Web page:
PHP Strings Trimming Blanks from a String - Web Development and Design | Tutorial for Java, PHP, HTML, Javascript PHP Strings Trimming Blanks from a String - Web Development and Design | Tutorial for Java, PHP, HTML, Javascript

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Sunday, May 5, 2019

PHP Strings Trimming Blanks from a String

PHP Strings




Trimming Blanks from a String


Problem

You want to remove whitespace from the beginning or end of a string. For example, you want to clean up user input before validating it.



Solution

Use ltrim(), rtrim(), or trim(). The ltrim() function removes whitespace from the
beginning of a string, rtrim() from the end of a string, and trim() from both the
beginning and end of a string:

              $zipcode = trim($_GET['zipcode']);
              $no_linefeed = rtrim($_GET['text']);
              $name = ltrim($_GET['name']);


Discussion

For these functions, whitespace is defined as the following characters: newline, carriage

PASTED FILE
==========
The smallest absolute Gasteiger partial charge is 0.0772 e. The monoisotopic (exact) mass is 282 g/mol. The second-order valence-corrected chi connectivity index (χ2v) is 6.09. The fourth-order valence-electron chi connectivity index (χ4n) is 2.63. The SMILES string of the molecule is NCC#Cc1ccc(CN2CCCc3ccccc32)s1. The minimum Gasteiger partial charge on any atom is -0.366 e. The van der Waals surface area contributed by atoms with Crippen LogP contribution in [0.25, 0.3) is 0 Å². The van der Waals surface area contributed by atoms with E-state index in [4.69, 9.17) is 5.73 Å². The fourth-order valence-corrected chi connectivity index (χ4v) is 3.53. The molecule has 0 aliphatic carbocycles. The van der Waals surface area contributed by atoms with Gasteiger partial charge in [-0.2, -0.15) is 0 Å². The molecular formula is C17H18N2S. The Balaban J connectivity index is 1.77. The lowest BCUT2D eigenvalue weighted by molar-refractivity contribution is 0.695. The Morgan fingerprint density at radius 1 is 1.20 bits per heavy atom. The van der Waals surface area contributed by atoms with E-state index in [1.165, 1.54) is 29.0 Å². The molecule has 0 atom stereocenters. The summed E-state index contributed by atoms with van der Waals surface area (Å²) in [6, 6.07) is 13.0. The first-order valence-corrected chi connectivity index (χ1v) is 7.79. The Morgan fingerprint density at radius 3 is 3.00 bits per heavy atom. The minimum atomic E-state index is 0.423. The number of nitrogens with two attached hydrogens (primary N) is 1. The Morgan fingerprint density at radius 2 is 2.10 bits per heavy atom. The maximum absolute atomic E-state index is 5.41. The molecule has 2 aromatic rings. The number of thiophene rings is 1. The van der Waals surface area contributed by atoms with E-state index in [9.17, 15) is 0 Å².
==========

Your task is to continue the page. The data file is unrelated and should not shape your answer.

return, space, horizontal and vertical tab, and null.

Trimming whitespace off of strings saves storage space and can make for more precise
display of formatted data or text within <pre> tags

For example. If you are doing comparisons with user input, you should trim the data first, so that someone who mistakenly enters 98052 followed by a few spaces as their zip code isn’t forced to fix an error that really isn’t one. Trimming before exact text comparisons also ensures 

for example, “salami\n” equals “salami.” It’s also a good idea to normalize string data by trimming it before storing it in a database.

The trim() functions can also remove user-specified characters from strings. Pass the
characters you want to remove as a second argument. You can indicate a range of char‐
acters with two dots between the first and last characters in the range:

              // Remove numerals and space from the beginning of the line
              print ltrim('10 PRINT A$',' 0..9');
              // Remove semicolon from the end of the line
              print rtrim('SELECT * FROM turtles;',';');

This prints:

              PRINT A$
              SELECT * FROM turtles

PHP also provides chop() as an alias for rtrim(). However, you’re best off using
rtrim() instead because PHP’s chop() behaves differently than Perl’s chop() (which is
deprecated in favor of chomp(), anyway), and using it can confuse others when they
read your code.




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